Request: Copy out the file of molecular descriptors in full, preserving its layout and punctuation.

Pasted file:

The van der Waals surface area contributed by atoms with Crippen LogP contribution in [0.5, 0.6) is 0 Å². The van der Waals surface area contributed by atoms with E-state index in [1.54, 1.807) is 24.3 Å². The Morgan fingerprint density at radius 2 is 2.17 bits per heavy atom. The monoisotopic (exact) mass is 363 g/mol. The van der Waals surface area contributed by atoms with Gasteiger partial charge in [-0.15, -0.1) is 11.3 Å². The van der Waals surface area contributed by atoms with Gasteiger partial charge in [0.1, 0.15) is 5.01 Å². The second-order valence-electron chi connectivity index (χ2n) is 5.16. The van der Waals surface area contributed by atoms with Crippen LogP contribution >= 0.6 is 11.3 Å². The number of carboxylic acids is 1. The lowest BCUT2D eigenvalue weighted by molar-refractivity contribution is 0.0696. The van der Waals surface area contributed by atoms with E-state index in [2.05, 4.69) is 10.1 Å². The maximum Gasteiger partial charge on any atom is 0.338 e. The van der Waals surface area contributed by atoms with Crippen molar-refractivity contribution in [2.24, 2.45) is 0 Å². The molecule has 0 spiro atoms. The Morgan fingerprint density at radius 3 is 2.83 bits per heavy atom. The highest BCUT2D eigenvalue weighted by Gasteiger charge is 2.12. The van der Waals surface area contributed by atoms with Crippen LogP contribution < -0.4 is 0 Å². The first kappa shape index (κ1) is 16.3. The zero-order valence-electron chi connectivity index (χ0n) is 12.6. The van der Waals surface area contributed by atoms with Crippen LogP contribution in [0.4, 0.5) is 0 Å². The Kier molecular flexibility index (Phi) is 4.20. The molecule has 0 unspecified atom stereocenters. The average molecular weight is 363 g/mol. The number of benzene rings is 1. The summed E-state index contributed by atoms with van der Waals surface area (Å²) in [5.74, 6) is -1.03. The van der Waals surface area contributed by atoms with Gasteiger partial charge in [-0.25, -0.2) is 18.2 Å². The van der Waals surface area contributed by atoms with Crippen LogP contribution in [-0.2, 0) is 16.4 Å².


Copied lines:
The van der Waals surface area contributed by atoms with Crippen LogP contribution in [0.5, 0.6) is 0 Å². The van der Waals surface area contributed by atoms with E-state index in [1.54, 1.807) is 24.3 Å². The Morgan fingerprint density at radius 2 is 2.17 bits per heavy atom. The monoisotopic (exact) mass is 363 g/mol. The van der Waals surface area contributed by atoms with Gasteiger partial charge in [-0.15, -0.1) is 11.3 Å². The van der Waals surface area contributed by atoms with Gasteiger partial charge in [0.1, 0.15) is 5.01 Å². The second-order valence-electron chi connectivity index (χ2n) is 5.16. The van der Waals surface area contributed by atoms with Crippen LogP contribution >= 0.6 is 11.3 Å². The number of carboxylic acids is 1. The lowest BCUT2D eigenvalue weighted by molar-refractivity contribution is 0.0696. The van der Waals surface area contributed by atoms with E-state index in [2.05, 4.69) is 10.1 Å². The maximum Gasteiger partial charge on any atom is 0.338 e. The van der Waals surface area contributed by atoms with Crippen molar-refractivity contribution in [2.24, 2.45) is 0 Å². The molecule has 0 spiro atoms. The Morgan fingerprint density at radius 3 is 2.83 bits per heavy atom. The highest BCUT2D eigenvalue weighted by Gasteiger charge is 2.12. The van der Waals surface area contributed by atoms with Crippen LogP contribution < -0.4 is 0 Å². The first kappa shape index (κ1) is 16.3. The zero-order valence-electron chi connectivity index (χ0n) is 12.6. The van der Waals surface area contributed by atoms with Crippen LogP contribution in [0.4, 0.5) is 0 Å². The Kier molecular flexibility index (Phi) is 4.20. The molecule has 0 unspecified atom stereocenters. The average molecular weight is 363 g/mol. The number of benzene rings is 1. The summed E-state index contributed by atoms with van der Waals surface area (Å²) in [5.74, 6) is -1.03. The van der Waals surface area contributed by atoms with Gasteiger partial charge in [-0.25, -0.2) is 18.2 Å². The van der Waals surface area contributed by atoms with Crippen LogP contribution in [-0.2, 0) is 16.4 Å².